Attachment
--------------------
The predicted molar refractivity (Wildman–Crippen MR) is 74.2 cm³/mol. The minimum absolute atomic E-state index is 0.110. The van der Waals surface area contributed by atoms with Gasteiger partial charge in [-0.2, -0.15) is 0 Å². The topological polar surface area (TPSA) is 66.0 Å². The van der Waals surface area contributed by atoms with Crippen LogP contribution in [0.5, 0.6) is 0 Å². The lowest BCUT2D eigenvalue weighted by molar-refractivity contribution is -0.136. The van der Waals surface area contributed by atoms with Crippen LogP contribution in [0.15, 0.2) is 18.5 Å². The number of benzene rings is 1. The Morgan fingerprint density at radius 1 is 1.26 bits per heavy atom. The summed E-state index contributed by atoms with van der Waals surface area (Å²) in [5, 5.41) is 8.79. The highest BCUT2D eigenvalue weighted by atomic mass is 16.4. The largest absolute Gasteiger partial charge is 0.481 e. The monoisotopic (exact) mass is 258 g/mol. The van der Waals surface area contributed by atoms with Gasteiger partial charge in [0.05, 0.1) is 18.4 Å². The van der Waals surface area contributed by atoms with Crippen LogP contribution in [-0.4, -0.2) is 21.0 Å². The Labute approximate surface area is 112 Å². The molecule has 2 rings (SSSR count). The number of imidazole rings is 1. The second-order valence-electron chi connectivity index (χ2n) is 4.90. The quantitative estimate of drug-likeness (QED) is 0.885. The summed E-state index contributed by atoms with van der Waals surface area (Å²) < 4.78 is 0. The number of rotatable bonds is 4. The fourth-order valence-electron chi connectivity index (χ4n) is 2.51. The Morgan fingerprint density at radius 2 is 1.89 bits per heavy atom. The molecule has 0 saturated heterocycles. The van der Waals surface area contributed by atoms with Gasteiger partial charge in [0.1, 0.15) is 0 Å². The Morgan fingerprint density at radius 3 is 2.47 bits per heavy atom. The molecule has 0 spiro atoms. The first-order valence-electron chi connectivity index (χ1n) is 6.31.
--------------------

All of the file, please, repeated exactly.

The predicted molar refractivity (Wildman–Crippen MR) is 74.2 cm³/mol. The minimum absolute atomic E-state index is 0.110. The van der Waals surface area contributed by atoms with Gasteiger partial charge in [-0.2, -0.15) is 0 Å². The topological polar surface area (TPSA) is 66.0 Å². The van der Waals surface area contributed by atoms with Crippen LogP contribution in [0.5, 0.6) is 0 Å². The lowest BCUT2D eigenvalue weighted by molar-refractivity contribution is -0.136. The van der Waals surface area contributed by atoms with Crippen LogP contribution in [0.15, 0.2) is 18.5 Å². The number of benzene rings is 1. The Morgan fingerprint density at radius 1 is 1.26 bits per heavy atom. The summed E-state index contributed by atoms with van der Waals surface area (Å²) in [5, 5.41) is 8.79. The highest BCUT2D eigenvalue weighted by atomic mass is 16.4. The largest absolute Gasteiger partial charge is 0.481 e. The monoisotopic (exact) mass is 258 g/mol. The van der Waals surface area contributed by atoms with Gasteiger partial charge in [0.05, 0.1) is 18.4 Å². The van der Waals surface area contributed by atoms with Crippen LogP contribution in [-0.4, -0.2) is 21.0 Å². The Labute approximate surface area is 112 Å². The molecule has 2 rings (SSSR count). The number of imidazole rings is 1. The second-order valence-electron chi connectivity index (χ2n) is 4.90. The quantitative estimate of drug-likeness (QED) is 0.885. The summed E-state index contributed by atoms with van der Waals surface area (Å²) < 4.78 is 0. The number of rotatable bonds is 4. The fourth-order valence-electron chi connectivity index (χ4n) is 2.51. The Morgan fingerprint density at radius 2 is 1.89 bits per heavy atom. The molecule has 0 saturated heterocycles. The van der Waals surface area contributed by atoms with Gasteiger partial charge in [0.1, 0.15) is 0 Å². The Morgan fingerprint density at radius 3 is 2.47 bits per heavy atom. The molecule has 0 spiro atoms. The first-order valence-electron chi connectivity index (χ1n) is 6.31.